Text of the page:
Cover Story

Nowhere to run

"Nowhere to run" Continued...

Issue: "2012 Cities Issue," March 10, 2012

Whole blocks of businesses are closed as city residents have taken flight from the terror. Some churches canceled services, and banks are open only a few hours each day.

This was not the first time militant Islamic groups attacked the city-Muslim riots in 1980 killed over 4,000 people in Kano in just 10 days-but the destruction of government posts brought a swift response from Nigeria's military and police. They've closed major thoroughfares near government buildings and sandbagged entrances to police stations. Because Boko Haram has used motorcycles in attacks, drivers of motorcycle taxis (okadas) must dismount at armed checkpoints, often at clogged traffic circles, and walk their bikes through security.

Kano, Nigeria's second-largest city, has been described as the sixth-biggest Muslim city in the world (after Karachi, Jakarta, Dhaka, Cairo, and Istanbul). With Christians the majority in the southern tier of the country, northern Nigeria is frequently differentiated as "the Muslim north."

Christians who live in the north say the characterization, while true overall (Christians make up just over 50 percent of Nigeria's 160 million people, the largest population in Africa, and most live in the south), dangerously misrepresents what's happening to them. The north's indigenous Christian population numbers well in the millions and is made up of converts from local tribal religions or Islam, yet unlike southern Nigerians most live under Muslim-dominated state governments that have since 2000 adopted Sharia law.

In those 12 states authorities prohibit Christians from holding office, discriminate against them in property and business activities, and subject them to Islamic law. Some districts in Kano state have Christian majorities, but district governments are run under the state's Sharia system. That makes Christians subject to the Islamic court system and requires students to take Islamic courses. In some areas I visited, Christian women wear hijab (Muslim head coverings) in public.

Most disturbing: Since Sharia law went into effect in northern Nigeria, over 13,000 mostly Christian Nigerians have been killed in religious-related violence, according to the U.S. Commission on International Religious Freedom. Two thousand of those deaths, according to Open Doors, took place in 2011.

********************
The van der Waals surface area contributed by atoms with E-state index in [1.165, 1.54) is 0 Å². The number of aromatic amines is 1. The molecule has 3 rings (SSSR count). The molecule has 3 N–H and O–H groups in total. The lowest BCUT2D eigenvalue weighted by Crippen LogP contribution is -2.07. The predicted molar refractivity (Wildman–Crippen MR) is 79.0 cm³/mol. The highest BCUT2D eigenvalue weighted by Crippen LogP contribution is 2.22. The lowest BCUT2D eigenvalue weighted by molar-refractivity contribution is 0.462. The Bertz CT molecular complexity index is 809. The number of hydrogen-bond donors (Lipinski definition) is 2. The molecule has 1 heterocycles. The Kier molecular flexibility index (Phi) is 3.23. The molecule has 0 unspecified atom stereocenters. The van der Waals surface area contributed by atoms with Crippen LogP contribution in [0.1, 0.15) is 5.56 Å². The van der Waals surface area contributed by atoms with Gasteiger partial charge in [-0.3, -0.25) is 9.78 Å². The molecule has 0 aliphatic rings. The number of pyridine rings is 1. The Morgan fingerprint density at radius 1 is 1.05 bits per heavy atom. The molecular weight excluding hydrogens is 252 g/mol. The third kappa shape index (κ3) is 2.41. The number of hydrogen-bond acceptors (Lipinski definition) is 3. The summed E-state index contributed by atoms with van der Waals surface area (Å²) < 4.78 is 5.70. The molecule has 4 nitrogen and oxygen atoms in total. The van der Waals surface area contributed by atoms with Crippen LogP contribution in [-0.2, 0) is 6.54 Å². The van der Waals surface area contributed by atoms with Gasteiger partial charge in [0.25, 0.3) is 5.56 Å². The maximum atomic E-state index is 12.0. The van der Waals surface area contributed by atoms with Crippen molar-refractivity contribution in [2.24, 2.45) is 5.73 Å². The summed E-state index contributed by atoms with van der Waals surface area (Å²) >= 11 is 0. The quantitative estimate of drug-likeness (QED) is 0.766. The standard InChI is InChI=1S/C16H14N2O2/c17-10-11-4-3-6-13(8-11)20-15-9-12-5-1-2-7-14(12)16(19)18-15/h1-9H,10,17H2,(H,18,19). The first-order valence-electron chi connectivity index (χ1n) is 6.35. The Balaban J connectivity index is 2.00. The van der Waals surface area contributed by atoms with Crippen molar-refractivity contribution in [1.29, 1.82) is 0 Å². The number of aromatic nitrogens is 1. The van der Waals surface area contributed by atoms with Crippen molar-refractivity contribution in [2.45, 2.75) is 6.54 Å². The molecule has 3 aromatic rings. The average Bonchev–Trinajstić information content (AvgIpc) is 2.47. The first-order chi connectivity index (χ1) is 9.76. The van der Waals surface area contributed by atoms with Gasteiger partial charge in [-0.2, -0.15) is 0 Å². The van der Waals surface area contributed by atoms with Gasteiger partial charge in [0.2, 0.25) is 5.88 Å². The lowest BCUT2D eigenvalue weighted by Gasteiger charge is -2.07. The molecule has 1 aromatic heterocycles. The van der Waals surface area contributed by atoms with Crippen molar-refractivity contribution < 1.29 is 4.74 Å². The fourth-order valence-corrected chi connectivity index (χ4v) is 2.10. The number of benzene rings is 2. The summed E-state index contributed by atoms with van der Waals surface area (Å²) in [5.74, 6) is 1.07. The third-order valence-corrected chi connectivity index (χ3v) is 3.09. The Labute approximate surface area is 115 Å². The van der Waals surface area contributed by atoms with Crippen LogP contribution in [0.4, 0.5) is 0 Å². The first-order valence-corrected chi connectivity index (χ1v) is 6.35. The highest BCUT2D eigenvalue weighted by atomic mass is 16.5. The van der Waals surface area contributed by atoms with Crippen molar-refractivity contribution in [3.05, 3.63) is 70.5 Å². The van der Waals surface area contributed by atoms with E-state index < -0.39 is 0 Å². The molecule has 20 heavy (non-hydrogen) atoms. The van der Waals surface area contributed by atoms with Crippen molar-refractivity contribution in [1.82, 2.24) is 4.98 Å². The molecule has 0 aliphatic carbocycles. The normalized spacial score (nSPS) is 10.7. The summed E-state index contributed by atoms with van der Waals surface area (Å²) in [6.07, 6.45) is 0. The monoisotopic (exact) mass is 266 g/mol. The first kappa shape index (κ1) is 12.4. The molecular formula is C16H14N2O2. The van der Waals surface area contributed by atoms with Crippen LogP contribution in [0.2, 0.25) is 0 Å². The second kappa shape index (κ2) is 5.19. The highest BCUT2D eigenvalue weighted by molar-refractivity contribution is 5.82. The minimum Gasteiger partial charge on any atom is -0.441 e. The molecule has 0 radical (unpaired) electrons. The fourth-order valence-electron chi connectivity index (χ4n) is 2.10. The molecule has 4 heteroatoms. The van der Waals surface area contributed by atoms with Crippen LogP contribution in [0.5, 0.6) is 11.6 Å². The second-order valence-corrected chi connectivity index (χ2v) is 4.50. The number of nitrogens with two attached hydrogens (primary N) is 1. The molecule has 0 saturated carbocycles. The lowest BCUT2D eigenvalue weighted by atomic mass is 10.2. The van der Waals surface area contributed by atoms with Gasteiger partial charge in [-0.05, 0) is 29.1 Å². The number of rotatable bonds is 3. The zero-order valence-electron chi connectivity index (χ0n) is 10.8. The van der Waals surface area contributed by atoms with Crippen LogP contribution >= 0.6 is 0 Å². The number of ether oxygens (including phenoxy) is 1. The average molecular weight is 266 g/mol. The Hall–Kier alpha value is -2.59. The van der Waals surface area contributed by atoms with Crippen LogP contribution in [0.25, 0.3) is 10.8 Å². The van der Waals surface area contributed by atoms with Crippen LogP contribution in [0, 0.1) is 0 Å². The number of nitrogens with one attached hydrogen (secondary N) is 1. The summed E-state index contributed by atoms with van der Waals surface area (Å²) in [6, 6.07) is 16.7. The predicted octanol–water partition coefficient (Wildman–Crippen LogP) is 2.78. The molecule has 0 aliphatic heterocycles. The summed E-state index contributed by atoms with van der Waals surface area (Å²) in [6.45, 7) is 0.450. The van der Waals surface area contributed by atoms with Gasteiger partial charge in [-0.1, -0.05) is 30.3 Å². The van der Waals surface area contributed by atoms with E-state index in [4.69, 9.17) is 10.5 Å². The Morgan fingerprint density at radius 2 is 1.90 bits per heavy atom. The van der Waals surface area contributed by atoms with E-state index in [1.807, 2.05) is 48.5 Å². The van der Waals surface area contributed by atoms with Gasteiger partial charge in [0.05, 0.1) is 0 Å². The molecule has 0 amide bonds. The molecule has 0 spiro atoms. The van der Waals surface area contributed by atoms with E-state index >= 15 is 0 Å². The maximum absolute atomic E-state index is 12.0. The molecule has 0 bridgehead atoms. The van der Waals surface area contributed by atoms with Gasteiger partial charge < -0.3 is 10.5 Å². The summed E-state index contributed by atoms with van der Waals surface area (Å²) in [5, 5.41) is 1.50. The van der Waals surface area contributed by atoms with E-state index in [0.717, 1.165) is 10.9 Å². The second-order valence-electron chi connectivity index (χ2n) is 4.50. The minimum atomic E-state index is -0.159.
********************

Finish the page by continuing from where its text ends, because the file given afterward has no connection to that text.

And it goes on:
"Boko Haram is not doing anything new," said Peter Akinola, the retired archbishop of the Anglican Church of Nigeria. "More than terror attacks, this is part of an ongoing attempt to Islamicize Nigeria. This country began as a democracy, but now in my own country I cannot live freely."

Akinola held church offices in the north for decades before becoming archbishop of the area in 1998 then of all Nigeria in 2000, leading a church of 37 million at a time when it was considered the fastest-growing church in the world-and when the wave of violence from Muslim militants began. "Nigerians have lost count of the number of religiously induced but senseless bombings that have taken scores of lives-not only in Kano, but in Gombe, Maiduguri, Damaturu, Abuja, and elsewhere," he said.

South of Kano the cityscape rapidly turns to brown farmland and workers in silhouette stack millet into tall circular stacks. It's the dry season, time for harvest, and the grain will feed cattle, goats, and guinea fowl that free-range the cut fields. The road crosses from Kano to Bauchi state-also a wholly Sharia state-and in Ganjuwa a police station sits by the side of the highway, empty and blackened. Boko Haram gunmen bombed the station on Dec. 9 last year. It was late at night and one policeman inside escaped.

Stopping at a church in Bauchi City, pastor Muhamed Dan'Amariya recounts the recent damage from Muslims who rioted against Christians following last April's election of President Goodluck Jonathan: "Thirteen churches here were attacked and many homes burned, five Igbo Christians were killed and eight members of the National Youth Service Corps [a Christian ministry group]. A policewoman was beheaded and the killers put her head on her chest. Further north two church women-both Bible study and fellowship leaders-were killed. And in eastern Bauchi ..." he pauses, "... none were spared. There is no church left standing. All Christian homes, all Christian shops ... destroyed."

In all, Muslim attackers destroyed 92 churches, 104 houses, and 54 businesses in Bauchi state in April 2011. They killed 30 Christians and injured 69, according to the Stefanos Foundation, a research group. The attackers, Dan'Amariya said, included local "fanatics and terrorists" and members of Boko Haram: "They used the excuse of a Christian president elected, but they were looking for excuses."

In June, Boko Haram set ablaze police stations and looted banks in Bauchi. And two days after the January attacks in Kano, the terrorists struck two churches in the town of Tafawa Balewa (ECWA Church No. 2 and a Church of Christ in Nigeria church), leaving at least seven Christians dead. Sporadic attacks on Christian farms and houses killed 10 others that month.

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